CVS Health Acknowledges Two of its Florida Pharmacies Sold Oxycodone for Illegitimate Purposes, Agrees to Pay Government $22 Million

CVS Acknowledges Two of its FL. Pharmacies Sold Oxycodone

CVS Acknowledges Two of its FL. Pharmacies Sold Oxycodone


CVS Health Corp will pay $22 million to settle a three-year federal investigation into whether two of the company’s pharmacies in central Florida sold oxycodone that was not prescribed for legitimate medical purposes.

The U.S. Drug Enforcement Agency (DEA) announced the deal Wednesday, officially bringing an end to the probe. According to a news release posted on the DEA’s website, Florida is the nation’s “epicenter” for the illegal distribution of prescription drugs. Prescription drug addicts were traveling to Florida to find doctors who would write prescriptions for oxycodone, a powerful and potentially addictive painkiller, as well as pharmacies that would fill the prescriptions, despite signs that they were illegitimate prescriptions. The investigation led to the DEA’s execution of administrative inspection warrants at the Sanford, Florida pharmacies. The government revoked the pharmacies’ licenses in June 2012. More CVS Health Acknowledges Two of its Florida Pharmacies Sold Oxycodone for Illegitimate Purposes, Agrees to Pay Government $22 Million

Tipster Wins 30 Percent of $2.2 Million Award After Former Employer Retaliates Against Him for Blowing the Whistle on Prohibited Principal Transactions

Tipster Wins 30 Percent of $2.2 Million Award

Tipster Wins 30 Percent of $2.2 Million Award


Companies that retaliate against whistleblowers may not only be penalized by the U.S. Securities and Exchange Commission (SEC), they may also distribute part of that penalty to the alleged victim of the retaliation.

The SEC did just that on Tuesday when the agency gave a former employee of Paradigm Capital Management Inc. a 30 percent cut of the penalty that his employer had to pay the federal government for allegedly retaliating against him, the first such action in the nation’s history, according to the Wall Street Journal (WSJ). More Tipster Wins 30 Percent of $2.2 Million Award After Former Employer Retaliates Against Him for Blowing the Whistle on Prohibited Principal Transactions

Takeda Announces $2.4 Billion Settlement in Actos Bladder Cancer Cases

Takeda Announces $2.4B Settlement in Actos Cases

Takeda Announces $2.4B Settlement in Actos Cases


In one of the largest product-liability settlements in the pharmaceutical industry, Takeda Pharmaceuticals has agreed to pay $2.4 billion to settle thousands of lawsuits claiming Takeda’s diabetes drug Actos caused bladder cancer.

About 9,000 bladder cancer claims are pending against Takeda, the New York Times reports. Takeda said the settlement would resolve most of the lawsuits involving Actos (pioglitazone). Takeda will take a $2.7 billion charge against earnings to cover the settlement and litigation costs for the remaining cases. More than 3,500 lawsuits brought over Actos have been consolidated before U.S. District Judge Rebecca Doherty in Lafayette, Louisiana, for pretrial discovery, court dockets indicate. Another 4,500 cases have been filed in state courts in Illinois, West Virginia, California, and Pennsylvania. More Takeda Announces $2.4 Billion Settlement in Actos Bladder Cancer Cases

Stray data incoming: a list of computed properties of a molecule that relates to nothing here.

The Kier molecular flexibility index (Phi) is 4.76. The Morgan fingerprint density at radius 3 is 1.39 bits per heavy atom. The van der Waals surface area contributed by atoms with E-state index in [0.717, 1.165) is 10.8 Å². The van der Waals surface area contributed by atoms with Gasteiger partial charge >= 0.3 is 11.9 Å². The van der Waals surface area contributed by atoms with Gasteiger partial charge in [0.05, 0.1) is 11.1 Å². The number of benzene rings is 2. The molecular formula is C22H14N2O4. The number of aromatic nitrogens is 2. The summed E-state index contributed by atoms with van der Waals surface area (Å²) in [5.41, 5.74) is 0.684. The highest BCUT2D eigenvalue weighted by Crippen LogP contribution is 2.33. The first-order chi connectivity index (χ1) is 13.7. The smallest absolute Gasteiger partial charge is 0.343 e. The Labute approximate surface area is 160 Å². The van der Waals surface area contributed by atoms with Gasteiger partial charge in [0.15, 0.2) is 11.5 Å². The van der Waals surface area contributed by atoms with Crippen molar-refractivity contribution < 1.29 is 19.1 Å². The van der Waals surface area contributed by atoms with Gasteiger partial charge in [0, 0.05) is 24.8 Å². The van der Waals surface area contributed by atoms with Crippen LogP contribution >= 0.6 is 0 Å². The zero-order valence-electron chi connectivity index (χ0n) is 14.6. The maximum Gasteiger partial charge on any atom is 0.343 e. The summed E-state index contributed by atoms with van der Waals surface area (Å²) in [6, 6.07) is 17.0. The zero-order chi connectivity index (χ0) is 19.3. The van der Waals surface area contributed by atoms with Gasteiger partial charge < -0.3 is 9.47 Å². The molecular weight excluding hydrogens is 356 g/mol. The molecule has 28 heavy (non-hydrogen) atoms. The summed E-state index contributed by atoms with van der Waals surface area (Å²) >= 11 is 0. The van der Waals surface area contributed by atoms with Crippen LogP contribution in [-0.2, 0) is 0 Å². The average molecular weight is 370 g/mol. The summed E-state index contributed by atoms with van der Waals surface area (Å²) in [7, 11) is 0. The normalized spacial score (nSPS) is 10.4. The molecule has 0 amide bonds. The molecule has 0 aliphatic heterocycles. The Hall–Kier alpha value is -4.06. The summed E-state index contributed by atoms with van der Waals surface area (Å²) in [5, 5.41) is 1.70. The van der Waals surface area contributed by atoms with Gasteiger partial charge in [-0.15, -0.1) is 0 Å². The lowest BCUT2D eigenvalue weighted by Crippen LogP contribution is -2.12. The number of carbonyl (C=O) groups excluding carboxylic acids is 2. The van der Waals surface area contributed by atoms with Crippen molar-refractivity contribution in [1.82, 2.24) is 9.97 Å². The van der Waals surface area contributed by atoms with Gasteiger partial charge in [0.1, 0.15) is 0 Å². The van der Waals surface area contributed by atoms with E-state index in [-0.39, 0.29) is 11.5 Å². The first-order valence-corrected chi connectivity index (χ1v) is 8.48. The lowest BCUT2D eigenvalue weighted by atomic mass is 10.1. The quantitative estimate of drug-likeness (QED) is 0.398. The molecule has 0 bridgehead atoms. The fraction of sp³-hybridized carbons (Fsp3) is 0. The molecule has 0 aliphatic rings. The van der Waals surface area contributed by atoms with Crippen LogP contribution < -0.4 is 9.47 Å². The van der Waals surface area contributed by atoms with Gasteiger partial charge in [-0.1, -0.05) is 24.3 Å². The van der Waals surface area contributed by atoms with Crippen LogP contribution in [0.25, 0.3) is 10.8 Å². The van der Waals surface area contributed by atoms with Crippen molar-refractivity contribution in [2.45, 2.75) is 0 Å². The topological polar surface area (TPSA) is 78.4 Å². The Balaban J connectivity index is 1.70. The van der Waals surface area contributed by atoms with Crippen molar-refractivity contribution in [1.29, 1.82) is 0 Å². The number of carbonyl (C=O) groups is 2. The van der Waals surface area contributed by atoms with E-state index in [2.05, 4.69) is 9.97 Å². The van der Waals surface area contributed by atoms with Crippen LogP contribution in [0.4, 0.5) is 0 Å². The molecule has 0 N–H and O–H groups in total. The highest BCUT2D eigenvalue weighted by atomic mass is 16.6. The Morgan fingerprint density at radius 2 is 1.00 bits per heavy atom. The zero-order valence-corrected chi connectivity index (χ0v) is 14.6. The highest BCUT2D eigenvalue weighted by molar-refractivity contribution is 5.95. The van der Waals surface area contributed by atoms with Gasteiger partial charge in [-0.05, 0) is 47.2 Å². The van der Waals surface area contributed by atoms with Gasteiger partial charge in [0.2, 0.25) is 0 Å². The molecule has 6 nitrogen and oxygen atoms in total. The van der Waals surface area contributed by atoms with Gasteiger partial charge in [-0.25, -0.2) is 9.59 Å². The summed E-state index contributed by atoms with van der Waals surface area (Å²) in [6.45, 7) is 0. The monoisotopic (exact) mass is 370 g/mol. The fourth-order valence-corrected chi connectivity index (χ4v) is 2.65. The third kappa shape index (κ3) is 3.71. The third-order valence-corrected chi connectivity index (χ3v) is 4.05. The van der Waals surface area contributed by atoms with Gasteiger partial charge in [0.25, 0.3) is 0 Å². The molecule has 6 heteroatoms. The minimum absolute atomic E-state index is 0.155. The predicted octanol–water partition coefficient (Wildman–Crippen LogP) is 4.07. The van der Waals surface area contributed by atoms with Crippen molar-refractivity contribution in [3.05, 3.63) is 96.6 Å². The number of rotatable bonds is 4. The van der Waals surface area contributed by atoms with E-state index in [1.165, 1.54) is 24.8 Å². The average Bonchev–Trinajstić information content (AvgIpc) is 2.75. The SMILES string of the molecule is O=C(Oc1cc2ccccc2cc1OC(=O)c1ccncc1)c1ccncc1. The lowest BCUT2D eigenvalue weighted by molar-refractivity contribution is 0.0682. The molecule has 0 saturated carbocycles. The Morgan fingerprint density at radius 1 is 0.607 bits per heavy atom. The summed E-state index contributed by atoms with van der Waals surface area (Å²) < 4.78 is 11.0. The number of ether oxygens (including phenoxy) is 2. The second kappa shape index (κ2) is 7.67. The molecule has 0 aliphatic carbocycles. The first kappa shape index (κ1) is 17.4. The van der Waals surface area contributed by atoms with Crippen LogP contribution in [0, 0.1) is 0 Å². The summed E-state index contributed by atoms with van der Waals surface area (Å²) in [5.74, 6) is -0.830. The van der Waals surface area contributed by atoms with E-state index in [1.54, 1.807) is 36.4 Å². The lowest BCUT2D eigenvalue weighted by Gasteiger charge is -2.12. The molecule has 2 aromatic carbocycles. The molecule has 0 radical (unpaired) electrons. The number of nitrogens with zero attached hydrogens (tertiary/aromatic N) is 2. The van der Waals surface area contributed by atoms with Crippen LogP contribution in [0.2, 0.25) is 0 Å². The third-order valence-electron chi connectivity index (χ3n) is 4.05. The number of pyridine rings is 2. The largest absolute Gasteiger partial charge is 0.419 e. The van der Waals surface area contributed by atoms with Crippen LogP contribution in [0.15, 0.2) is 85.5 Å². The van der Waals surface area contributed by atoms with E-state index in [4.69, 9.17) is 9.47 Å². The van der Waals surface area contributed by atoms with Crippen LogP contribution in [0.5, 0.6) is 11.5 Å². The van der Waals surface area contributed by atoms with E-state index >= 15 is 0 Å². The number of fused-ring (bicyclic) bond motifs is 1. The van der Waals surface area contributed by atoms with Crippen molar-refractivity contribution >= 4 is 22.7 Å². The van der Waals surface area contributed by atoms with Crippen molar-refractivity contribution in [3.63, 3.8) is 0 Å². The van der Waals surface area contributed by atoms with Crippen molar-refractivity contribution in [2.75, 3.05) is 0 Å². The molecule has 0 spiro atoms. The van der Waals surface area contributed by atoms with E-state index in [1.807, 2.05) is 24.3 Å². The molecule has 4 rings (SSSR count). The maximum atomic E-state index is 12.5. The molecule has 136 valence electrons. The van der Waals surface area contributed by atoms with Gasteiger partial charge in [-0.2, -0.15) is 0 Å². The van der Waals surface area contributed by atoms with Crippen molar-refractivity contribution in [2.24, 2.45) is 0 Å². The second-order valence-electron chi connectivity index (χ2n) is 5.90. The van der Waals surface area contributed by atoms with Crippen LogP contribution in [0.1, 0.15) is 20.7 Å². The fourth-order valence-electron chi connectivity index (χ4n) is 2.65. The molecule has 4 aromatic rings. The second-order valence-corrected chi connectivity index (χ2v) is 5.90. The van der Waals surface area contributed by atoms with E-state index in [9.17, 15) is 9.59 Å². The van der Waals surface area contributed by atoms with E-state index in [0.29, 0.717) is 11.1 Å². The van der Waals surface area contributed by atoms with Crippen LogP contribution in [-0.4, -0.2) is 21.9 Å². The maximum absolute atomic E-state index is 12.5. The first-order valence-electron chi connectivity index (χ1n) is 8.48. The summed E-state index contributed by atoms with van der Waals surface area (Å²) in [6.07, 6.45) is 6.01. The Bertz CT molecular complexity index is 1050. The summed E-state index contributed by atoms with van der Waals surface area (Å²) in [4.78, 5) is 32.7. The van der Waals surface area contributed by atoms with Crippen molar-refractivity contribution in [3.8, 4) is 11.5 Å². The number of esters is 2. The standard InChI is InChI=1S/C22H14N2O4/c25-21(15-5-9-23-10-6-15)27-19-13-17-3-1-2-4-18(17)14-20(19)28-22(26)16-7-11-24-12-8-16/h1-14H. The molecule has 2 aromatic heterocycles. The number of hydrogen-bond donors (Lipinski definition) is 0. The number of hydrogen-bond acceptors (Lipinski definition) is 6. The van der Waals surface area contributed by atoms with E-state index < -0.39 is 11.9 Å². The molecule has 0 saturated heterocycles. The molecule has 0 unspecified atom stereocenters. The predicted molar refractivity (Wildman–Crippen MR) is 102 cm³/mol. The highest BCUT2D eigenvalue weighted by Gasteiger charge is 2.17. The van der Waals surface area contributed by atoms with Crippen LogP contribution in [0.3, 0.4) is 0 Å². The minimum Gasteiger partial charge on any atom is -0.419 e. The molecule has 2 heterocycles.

After Years of Unfixed Problems, FDA Says Medtronic Must Stop Selling Synchromed Drug Pumps

Medtronic Must Stop Selling Synchromed Drug Pumps

Medtronic Must Stop Selling Synchromed Drug Pumps


Medtronic must stop selling the majority of its implantable drug pumps due to years of unfixed problems, the U.S. Food and Drug Administration (FDA) said. Star Tribune reports that the agency has filed a court order stating that Medtronic must stop distributing and producing its Synchromed II drug pumps. The devices are surgically implanted to delivery a drug solution in the area surrounding the spine in patients with cancer, chronic pain and severe muscle spasms. The pumps were recalled because they may lose battery power and fail, causing harm to patients. The devices were also problematic in cases where they delivered the wrong amount of medication. Even though Medtronic has been aware of problems since 2006, they have failed to act; this lack of compliance has prompted to the FDA more aggressively assert its authority. More After Years of Unfixed Problems, FDA Says Medtronic Must Stop Selling Synchromed Drug Pumps

In New York City, an Average of One Passerby per Month is Injured in a Construction Accident

A new Department of Buildings analysis shows that in New York City, an average of one passerby per month is injured in a construction accident.

An average of one passerby per month is injured.


A new Department of Buildings analysis shows that in New York City, an average of one passerby per month is injured in a construction accident.

A Wall Street Journal investigation which focused on passerby injuries, rather than injuries to both construction workers and passersby, found that 96 construction accidents involving passersby occurred between 2008 and 2014, resulting in 155 injuries. More than three-quarters of the accidents happened in Manhattan, according to The Real Deal. More In New York City, an Average of One Passerby per Month is Injured in a Construction Accident